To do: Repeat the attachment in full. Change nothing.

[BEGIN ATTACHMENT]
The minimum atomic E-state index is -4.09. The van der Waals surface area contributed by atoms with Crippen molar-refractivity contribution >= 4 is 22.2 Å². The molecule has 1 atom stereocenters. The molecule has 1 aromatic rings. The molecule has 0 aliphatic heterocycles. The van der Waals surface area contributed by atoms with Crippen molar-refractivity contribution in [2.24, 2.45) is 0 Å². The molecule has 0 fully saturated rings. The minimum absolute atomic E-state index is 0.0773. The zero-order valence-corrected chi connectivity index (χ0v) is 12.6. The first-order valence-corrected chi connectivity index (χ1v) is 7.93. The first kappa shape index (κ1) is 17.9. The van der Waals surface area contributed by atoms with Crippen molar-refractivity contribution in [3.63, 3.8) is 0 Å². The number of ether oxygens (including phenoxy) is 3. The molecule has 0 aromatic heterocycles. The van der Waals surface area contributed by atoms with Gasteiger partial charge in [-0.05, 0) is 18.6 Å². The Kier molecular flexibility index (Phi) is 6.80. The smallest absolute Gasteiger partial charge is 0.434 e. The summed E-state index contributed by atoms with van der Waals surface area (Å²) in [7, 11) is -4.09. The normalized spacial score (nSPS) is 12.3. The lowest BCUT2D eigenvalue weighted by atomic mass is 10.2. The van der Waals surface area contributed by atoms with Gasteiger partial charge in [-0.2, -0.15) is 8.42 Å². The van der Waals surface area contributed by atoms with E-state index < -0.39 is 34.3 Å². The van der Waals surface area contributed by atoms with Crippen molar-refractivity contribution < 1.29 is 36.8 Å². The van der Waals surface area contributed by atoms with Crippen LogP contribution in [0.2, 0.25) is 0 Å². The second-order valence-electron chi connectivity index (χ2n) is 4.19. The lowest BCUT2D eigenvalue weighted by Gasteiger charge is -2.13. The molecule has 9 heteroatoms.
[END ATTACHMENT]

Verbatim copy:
The minimum atomic E-state index is -4.09. The van der Waals surface area contributed by atoms with Crippen molar-refractivity contribution >= 4 is 22.2 Å². The molecule has 1 atom stereocenters. The molecule has 1 aromatic rings. The molecule has 0 aliphatic heterocycles. The van der Waals surface area contributed by atoms with Crippen molar-refractivity contribution in [2.24, 2.45) is 0 Å². The molecule has 0 fully saturated rings. The minimum absolute atomic E-state index is 0.0773. The zero-order valence-corrected chi connectivity index (χ0v) is 12.6. The first-order valence-corrected chi connectivity index (χ1v) is 7.93. The first kappa shape index (κ1) is 17.9. The van der Waals surface area contributed by atoms with Crippen molar-refractivity contribution in [3.63, 3.8) is 0 Å². The number of ether oxygens (including phenoxy) is 3. The molecule has 0 aromatic heterocycles. The van der Waals surface area contributed by atoms with Gasteiger partial charge in [-0.05, 0) is 18.6 Å². The Kier molecular flexibility index (Phi) is 6.80. The smallest absolute Gasteiger partial charge is 0.434 e. The summed E-state index contributed by atoms with van der Waals surface area (Å²) in [7, 11) is -4.09. The normalized spacial score (nSPS) is 12.3. The lowest BCUT2D eigenvalue weighted by atomic mass is 10.2. The van der Waals surface area contributed by atoms with Gasteiger partial charge in [-0.2, -0.15) is 8.42 Å². The van der Waals surface area contributed by atoms with E-state index < -0.39 is 34.3 Å². The van der Waals surface area contributed by atoms with Crippen molar-refractivity contribution < 1.29 is 36.8 Å². The van der Waals surface area contributed by atoms with Crippen LogP contribution in [0.2, 0.25) is 0 Å². The second-order valence-electron chi connectivity index (χ2n) is 4.19. The lowest BCUT2D eigenvalue weighted by Gasteiger charge is -2.13. The molecule has 9 heteroatoms.